551 F.2d 910 (2nd Cir. 1977), 674, Hotchner v. Castillo-Puche
|Docket Nº:||674, Docket 76-7479.|
|Citation:||551 F.2d 910|
|Party Name:||A. E. HOTCHNER, Plaintiff-Appellee, v. Jose Luis CASTILLO-PUCHE, Defendant, and Doubleday & Company, Inc., Defendant-Appellant.|
|Case Date:||March 23, 1977|
|Court:||United States Courts of Appeals, Court of Appeals for the Second Circuit|
Argued Feb. 14, 1977.
Mervin Rosenman, New York City (Simon J. Hauser, New York City, on the brief), for plaintiff-appellee.
Robert M. Callagy, New York City (Satterlee & Stephens, James F. Dwyer and James F. Rittinger, New York City, on the brief), for defendant-appellant.
Henry R. Kaufman, New York City, on the brief, for amicus curiae, Association of American Publishers, Inc.
Before LUMBARD and TIMBERS, Circuit Judges, and WYATT, District Judge. [*]
LUMBARD, Circuit Judge:
Doubleday & Company, Inc. appeals from a judgment of $2 compensatory damages and $125,000 punitive damages for libel and invasion of privacy entered by Judge Brieant on a jury verdict after a one-week trial in April 1976 in the Southern District. The plaintiff is A. E. Hotchner, a successful writer and lecturer who was a friend of Ernest Hemingway's and published a memoir about him, Papa Hemingway, in 1965. The suit involves unfavorable remarks about Hotchner made in Hemingway in Spain, an English translation of personal reminiscences by a Spanish writer Jose Luis Castillo-Puche, which was published by Doubleday in 1974.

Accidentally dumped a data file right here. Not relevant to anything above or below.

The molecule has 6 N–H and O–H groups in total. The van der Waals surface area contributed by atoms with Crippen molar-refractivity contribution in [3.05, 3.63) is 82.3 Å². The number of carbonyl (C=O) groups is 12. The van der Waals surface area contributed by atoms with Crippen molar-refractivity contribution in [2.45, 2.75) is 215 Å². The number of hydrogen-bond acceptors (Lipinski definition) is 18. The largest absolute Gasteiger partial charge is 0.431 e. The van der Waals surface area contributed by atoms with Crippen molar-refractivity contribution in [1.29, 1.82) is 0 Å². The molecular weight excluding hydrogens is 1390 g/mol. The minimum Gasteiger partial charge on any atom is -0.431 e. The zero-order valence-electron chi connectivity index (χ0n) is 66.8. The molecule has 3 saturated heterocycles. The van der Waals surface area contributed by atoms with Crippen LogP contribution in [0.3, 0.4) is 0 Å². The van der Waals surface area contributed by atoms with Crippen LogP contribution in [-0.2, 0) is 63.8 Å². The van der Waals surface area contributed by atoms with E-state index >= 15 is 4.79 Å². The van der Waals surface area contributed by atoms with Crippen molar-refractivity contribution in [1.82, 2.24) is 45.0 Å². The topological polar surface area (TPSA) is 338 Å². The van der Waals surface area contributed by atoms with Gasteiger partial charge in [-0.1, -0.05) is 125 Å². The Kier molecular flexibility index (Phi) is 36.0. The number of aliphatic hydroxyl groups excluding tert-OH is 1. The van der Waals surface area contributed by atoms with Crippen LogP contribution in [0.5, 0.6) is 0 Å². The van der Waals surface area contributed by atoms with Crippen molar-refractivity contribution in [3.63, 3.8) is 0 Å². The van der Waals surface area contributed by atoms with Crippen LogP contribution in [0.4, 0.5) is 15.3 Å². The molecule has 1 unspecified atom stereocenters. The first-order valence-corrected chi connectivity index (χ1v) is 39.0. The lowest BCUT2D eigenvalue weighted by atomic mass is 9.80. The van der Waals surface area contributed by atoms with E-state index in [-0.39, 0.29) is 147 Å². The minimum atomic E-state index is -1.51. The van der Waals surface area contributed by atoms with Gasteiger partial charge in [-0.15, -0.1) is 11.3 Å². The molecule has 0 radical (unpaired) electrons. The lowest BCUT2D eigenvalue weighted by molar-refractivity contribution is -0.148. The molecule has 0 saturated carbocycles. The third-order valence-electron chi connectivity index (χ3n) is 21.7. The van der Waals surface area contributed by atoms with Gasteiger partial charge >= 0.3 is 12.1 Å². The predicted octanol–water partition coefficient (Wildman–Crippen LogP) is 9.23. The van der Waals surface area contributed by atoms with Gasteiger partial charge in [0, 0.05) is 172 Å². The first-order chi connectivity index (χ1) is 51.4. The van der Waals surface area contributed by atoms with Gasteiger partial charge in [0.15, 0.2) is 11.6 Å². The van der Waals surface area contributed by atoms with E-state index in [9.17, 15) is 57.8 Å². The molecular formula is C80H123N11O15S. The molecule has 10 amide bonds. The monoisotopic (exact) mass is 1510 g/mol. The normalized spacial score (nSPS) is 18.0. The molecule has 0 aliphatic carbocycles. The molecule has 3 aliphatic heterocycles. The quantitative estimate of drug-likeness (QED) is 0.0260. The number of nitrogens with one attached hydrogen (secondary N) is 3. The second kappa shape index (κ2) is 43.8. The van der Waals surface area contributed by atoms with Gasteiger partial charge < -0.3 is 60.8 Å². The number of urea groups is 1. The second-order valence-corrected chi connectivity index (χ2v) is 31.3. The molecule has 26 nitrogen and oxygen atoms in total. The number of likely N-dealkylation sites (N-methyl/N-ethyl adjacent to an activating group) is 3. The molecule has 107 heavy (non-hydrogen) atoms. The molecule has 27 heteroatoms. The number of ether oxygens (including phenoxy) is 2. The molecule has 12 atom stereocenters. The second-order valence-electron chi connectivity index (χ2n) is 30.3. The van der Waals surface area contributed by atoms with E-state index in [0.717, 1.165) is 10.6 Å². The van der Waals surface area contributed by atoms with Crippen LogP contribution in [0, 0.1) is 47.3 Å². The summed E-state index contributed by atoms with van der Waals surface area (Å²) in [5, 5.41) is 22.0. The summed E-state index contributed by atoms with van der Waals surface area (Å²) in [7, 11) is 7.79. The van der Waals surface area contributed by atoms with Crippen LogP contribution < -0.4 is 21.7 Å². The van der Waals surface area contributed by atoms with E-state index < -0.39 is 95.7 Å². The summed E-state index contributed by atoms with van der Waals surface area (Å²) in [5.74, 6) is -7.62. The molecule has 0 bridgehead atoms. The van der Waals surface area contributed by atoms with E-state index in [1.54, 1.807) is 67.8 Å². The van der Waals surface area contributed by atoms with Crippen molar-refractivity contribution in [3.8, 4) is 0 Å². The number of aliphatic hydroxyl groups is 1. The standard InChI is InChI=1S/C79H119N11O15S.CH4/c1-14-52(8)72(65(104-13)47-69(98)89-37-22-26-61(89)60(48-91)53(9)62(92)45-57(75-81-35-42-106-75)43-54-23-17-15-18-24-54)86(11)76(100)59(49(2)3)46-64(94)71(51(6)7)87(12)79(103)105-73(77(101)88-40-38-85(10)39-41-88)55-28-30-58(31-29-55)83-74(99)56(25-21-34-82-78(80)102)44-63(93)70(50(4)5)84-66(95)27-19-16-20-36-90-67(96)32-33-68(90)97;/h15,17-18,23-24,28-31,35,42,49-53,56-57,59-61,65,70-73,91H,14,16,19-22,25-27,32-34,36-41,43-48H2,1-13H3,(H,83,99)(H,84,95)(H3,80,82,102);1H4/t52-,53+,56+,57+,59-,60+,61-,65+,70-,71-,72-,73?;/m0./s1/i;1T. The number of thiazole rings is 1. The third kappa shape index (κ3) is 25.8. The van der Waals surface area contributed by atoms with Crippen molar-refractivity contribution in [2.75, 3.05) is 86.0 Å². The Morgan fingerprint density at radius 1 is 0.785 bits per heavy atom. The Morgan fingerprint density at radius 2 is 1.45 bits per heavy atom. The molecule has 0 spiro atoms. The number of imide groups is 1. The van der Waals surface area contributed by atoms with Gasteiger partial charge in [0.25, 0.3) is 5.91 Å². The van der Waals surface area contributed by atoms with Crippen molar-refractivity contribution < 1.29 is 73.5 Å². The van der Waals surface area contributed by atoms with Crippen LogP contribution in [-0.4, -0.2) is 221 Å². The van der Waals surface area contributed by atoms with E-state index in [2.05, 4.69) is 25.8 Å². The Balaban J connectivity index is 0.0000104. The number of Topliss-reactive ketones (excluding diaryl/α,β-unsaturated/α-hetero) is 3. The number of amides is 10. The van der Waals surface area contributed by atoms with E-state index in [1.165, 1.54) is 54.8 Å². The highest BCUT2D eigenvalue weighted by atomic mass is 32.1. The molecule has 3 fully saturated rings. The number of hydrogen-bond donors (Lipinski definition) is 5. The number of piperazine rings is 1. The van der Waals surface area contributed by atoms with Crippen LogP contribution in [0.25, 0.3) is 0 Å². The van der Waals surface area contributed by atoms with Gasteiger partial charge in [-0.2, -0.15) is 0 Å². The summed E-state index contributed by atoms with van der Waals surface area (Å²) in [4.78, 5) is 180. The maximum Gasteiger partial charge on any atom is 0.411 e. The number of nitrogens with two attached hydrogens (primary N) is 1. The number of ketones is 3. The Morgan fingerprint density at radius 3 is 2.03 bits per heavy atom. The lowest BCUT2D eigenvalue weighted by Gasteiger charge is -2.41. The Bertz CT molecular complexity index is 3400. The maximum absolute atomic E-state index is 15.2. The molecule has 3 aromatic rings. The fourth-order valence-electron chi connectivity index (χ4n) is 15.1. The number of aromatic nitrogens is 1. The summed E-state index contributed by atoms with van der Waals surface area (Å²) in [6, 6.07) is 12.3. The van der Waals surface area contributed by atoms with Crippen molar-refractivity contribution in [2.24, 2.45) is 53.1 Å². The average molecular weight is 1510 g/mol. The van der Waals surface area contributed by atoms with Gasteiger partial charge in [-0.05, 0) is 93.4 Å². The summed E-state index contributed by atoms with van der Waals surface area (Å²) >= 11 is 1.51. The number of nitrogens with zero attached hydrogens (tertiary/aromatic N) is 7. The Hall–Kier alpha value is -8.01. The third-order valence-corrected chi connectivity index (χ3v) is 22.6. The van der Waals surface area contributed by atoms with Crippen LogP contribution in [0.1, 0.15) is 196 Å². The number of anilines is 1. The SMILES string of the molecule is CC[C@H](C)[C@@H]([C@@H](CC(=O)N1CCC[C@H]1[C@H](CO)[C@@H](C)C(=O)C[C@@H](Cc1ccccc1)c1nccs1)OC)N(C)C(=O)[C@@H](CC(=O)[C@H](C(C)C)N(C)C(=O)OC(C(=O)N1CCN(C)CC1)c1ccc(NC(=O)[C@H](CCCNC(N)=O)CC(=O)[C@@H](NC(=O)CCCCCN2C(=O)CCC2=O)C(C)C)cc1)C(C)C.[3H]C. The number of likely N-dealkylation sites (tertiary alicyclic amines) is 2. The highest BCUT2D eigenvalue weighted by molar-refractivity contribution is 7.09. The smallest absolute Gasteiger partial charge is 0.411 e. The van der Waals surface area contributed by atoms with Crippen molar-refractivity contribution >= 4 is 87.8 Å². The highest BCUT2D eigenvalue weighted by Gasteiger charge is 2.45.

The district court determined that for first amendment purposes Hotchner in his relationship with Hemingway was a public figure. 1 Liability must therefore rest on clear and convincing proof that the defendant published with knowledge of falsity or with reckless disregard for truth. Because the evidence on this issue is inadequate to support the jury's verdict, we reverse with instructions that plaintiff's amended complaint be dismissed.
Castillo-Puche's Hemingway: Entre la Vida y la Muerte was published by Ediciones Destino in Spain in 1967. The book collects in 388 pages the author's impressions of Hemingway which were garnered in Spain and Cuba in the late 1950's. It makes roughly twenty references to Hotchner, who was a travelling companion of Hemingway's in Spain.
At trial, a professor of Spanish who had written her Ph.D. thesis on Castillo-Puche testified that he had written a number of novels, earning several literary awards and establishing himself as "an important novelist." She also described Ediciones Destino as a "very prestigious" publisher. A journalist employed by a major Spanish newspaper testified that Castillo-Puche was "one of the most important reporters in Spain."
Doubleday editor Kathryn B. Medina testified that she first became interested in the book after it was favorably mentioned in the Saturday Review in 1969. She asked two experienced literary critics to read the Spanish version, and both returned with positive reports on it. Doubleday proceeded to acquire the English-language rights to the book from Ediciones Destino and to engage an experienced translator, Helen Lane, for the translation.
In editing Lane's translation, Medina noticed that the book contained very uncomplimentary references to Hotchner. She
had the passages reviewed by William Austin, a member of the Doubleday contracts department, and between them they agreed that some eleven statements should be eliminated or toned down. 2 Medina relayed this proposal to Castillo-Puche by letter. He vouched for the statements but accepted the suggested modifications. 3
As published in 1974, the translation contained six passages which the jury ultimately found to be libellous. In five of these Castillo-Puche describes Hotchner as a manipulator, a "toady," a "hypocrite" who exhibited "two-faced behavior" toward Hemingway's true friends and "put up a very good front...
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